Despite a week of repeated requests to confirm whether or not the William S. Hart Union High School District received a formal complaint from parents of Valencia High School students about fundraising for the school’s softball team, District officials are now investigating the “situation.”
“This situation is being investigated and it will take time to review all the facts,” District spokesman Dave Caldwell told The Signal Wednesday.
Caldwell was asked on Apr. 25, after receiving an anonymous tip: “Has the District received a formal written complaint in the last two months about the way money raised by the Softball team booster club is handled?”
On Apr. 26, Caldwell told The Signal: “I have no idea on a formal written complaint and wouldn’t be able to comment on it if I did.”
After repeated questions about fundraising for the Valencia High School softball team, Caldwell told The Signal on May 1:
“Nothing is thrown in the trash can. Every complaint is taken seriously and brought to the appropriate person to handle it,” he said.
“If it is a school-level complaint, it will be investigated at the school level. If district personnel needs to get involved, whether it be a human resources issue, student services or the superintendent’s office, those people will get involved.
“But every complaint is heard. A decision regarding that complaint may not be to someone’s liking, but it is always heard, looked into and decided upon,” he said.
Was a formal complaint received by parents of some students at Valencia High School about the fundraising for its softball team?
The Signal is still waiting for an answer.
Questions asked Wednesday morning about whether or not – yes or no – the District was conducting an audit of the “situation” were not returned.
Raising money for high school sports teams became a thorny issue for the District in 2014 when parents of some students complained to the District, leading to an investigation and ultimately criminal charges of embezzling filed against the coach of Valencia High School’s baseball team.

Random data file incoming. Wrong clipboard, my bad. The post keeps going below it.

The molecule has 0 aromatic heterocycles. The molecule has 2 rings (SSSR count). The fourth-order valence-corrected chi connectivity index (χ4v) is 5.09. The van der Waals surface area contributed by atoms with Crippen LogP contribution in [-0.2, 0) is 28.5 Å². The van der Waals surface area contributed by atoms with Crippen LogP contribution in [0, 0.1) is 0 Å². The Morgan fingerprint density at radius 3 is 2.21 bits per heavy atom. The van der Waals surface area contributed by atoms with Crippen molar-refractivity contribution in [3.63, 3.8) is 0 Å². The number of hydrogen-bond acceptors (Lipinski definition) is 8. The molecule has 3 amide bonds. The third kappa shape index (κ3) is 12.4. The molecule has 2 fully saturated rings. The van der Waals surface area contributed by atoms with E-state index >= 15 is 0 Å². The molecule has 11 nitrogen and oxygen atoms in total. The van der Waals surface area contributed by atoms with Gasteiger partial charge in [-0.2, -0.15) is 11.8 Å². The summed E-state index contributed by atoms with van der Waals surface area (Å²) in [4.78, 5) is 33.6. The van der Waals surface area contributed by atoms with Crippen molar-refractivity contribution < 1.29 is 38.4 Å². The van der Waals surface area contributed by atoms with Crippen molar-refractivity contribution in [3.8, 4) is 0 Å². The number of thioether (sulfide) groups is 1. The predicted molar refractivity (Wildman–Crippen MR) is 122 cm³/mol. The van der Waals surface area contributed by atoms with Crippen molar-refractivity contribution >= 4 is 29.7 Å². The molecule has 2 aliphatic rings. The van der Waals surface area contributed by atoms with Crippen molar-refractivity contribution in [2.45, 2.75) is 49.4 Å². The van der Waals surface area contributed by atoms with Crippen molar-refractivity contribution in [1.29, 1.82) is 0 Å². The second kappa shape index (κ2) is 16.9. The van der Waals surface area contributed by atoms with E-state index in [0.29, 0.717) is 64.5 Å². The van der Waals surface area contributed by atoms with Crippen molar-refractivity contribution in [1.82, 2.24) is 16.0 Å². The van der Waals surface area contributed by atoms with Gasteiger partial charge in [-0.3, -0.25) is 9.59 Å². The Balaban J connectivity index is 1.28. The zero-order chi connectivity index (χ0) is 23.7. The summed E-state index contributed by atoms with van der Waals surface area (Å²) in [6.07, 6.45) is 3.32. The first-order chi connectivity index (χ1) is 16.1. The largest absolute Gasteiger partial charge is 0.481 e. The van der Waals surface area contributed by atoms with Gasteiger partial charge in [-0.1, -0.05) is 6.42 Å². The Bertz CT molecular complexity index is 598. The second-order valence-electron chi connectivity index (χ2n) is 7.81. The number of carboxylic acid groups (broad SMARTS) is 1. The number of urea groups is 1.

Those parents are still reeling over the criminal arrest of former baseball coach Jared Snyder who pleaded guilty six months ago to one felony count of grand theft stemming from a criminal case rooted in fundraising for the baseball club.
The Snyder incident left District administrators wrestling over which “best practices” policy to pursue when it comes to money being raised in support of District sports teams.
Caldwell’s predecessor, Gail Pinsker, told The Signal in 2014, when news of Snyder’s administrative leave was announced that the District was working on “best practices” policy with regards to fundraising.
“The district has been reviewing these different mechanisms and is working to develop a preferred approach that allows for best practices, including checks and balances and oversight,” Pinsker said in a prepared statement.
On Apr. 26 Caldwell was asked by The Signal: “What is the District’s policy on booster clubs raising money for various sports teams and other school groups – ie. band and choir?
Caldwell told The Signal the matter is up to the school not the District, saying: “The schools oversee the conduct of booster clubs and their ASBs.”
Booster club organizers have two ways to run their clubs’ funds: under private accounts or registering as a tax-exempt 501(c)(3) nonprofit organization. The choice is up to the club founders.
Both bookkeeping methods are legitimate, district-approved ways of supporting school teams and groups, Pinsker pointed out in 2014.
Caldwell was asked which bookkeeping methods the Valencia Softball team uses and whether or not the school’s softball team has a booster club.
His response: “I don’t have the answers to those questions.”
As for Snyder, in November he agreed to complete 300 hours of community service and to pay the $14,129 in restitution to the Valencia High School before he is sentenced on May 9, 2018,” Jane Robison, former spokeswoman for the Los Angeles County District Attorney’s Office, said at the time.
on Twitter @jamesarthurholt